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checking that process binds a port, fuser functionality

 
 
Zdenek Maxa
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      08-02-2010
Hello,

I need to start a process (using subprocess.Popen()) and wait until the
new process either fails or successfully binds a specified port. The
fuser command seems to be indented exactly for this purpose. Could
anyone please provided a hint to a handy Python library to do this or
would the advice be to parse fuser command output?

This needs to happen on Linux and Python 2.4.

Thanks a lot in advance.

Zdenek
 
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Nobody
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      08-03-2010
On Mon, 02 Aug 2010 23:27:37 +0200, Zdenek Maxa wrote:

> I need to start a process (using subprocess.Popen()) and wait until the
> new process either fails or successfully binds a specified port. The
> fuser command seems to be indented exactly for this purpose. Could
> anyone please provided a hint to a handy Python library to do this or
> would the advice be to parse fuser command output?
>
> This needs to happen on Linux and Python 2.4.


fuser (when applied to a TCP socket) scans /proc/net/tcp to obtain the
inode number, then scans /proc/[1-9]*/fd/* for a reference to the inode.
This requires sufficient privileges to enumerate the /proc/<pid>/fd
directories (i.e. if you aren't running as root, fuser will ignore any
processes which you don't own).

If you just need to wait until *something* is listening on that port, you
could try connect()ing to it. Alternatively, you can monitor /proc/net/tcp
until the relevant port appears.

If you know which process will be using the port, you can just scan the
/proc/<pid>/fd directory for that process, rather than checking all
processes. You still need to use /proc/net/tcp to obtain the inode number.

 
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Roy Smith
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      08-03-2010
In article <(E-Mail Removed)>,
Nobody <(E-Mail Removed)> wrote:

> On Mon, 02 Aug 2010 23:27:37 +0200, Zdenek Maxa wrote:
>
> > I need to start a process (using subprocess.Popen()) and wait until the
> > new process either fails or successfully binds a specified port.

>
> If you just need to wait until *something* is listening on that port, you
> could try connect()ing to it.


This certainly seems like the logical way to me. It's straight-forward,
simple, and portable.
 
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Zdenek Maxa
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      08-03-2010
-------- Original Message --------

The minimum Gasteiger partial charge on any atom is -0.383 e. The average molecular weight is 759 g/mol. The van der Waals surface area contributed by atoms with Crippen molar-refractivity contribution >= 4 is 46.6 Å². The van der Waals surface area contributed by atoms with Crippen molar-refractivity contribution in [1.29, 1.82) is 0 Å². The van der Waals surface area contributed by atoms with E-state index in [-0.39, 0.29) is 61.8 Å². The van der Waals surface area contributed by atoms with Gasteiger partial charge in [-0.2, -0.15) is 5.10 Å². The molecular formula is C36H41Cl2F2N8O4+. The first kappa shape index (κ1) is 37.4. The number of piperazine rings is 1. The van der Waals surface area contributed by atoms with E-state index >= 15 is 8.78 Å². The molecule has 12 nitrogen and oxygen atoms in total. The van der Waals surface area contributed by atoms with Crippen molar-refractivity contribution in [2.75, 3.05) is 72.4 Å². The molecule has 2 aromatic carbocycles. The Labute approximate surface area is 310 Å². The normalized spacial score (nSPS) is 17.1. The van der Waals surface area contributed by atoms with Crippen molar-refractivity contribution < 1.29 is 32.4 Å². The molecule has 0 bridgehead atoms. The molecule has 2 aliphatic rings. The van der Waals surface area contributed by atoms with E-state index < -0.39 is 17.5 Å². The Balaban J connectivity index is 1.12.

Subject: Re: checking that process binds a port, fuser functionality
From: Roy Smith <(E-Mail Removed)>
To: http://www.velocityreviews.com/forums/(E-Mail Removed)
Date: Tue Aug 03 2010 13:06:27 GMT+0200 (CEST)

> In article <(E-Mail Removed)>,
> Nobody <(E-Mail Removed)> wrote:
>
>> On Mon, 02 Aug 2010 23:27:37 +0200, Zdenek Maxa wrote:
>>
>>> I need to start a process (using subprocess.Popen()) and wait until the
>>> new process either fails or successfully binds a specified port.

>> If you just need to wait until *something* is listening on that port, you
>> could try connect()ing to it.

>
> This certainly seems like the logical way to me. It's straight-forward,
> simple, and portable.


Yes, but I need a check that certain known process's PID listens on a
defined port.
connect() would certainly work, but I may end up connecting to a
different process.
I forgot to mention that my master daemon starts processes in question
as external
applications, defines port they should bind but starts them via
different user via sudo,
which makes checking /proc/net/tcp not possible.
Well, seems it's turning out not straight-forward, but thanks a lot for
your thoughts anyway!

Zdenek
 
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Roy Smith
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      08-03-2010
On Aug 3, 10:32*am, Zdenek Maxa <(E-Mail Removed)> wrote:

> Yes, but I need a check that certain known process's PID listens on a
> defined port. connect() would certainly work, but I may end up
> connecting to a different process.


Then you need to define your protocol such that the client and server
engage in some sort of identification / authentication exchange when
they connect.

Client: Who are you?
Server: I am PID 12345
Client: That's not who I was expecting, I'm going away!

Depending on how secure you need this to be, the exchange might
include some kind of cryptographic signature.
 
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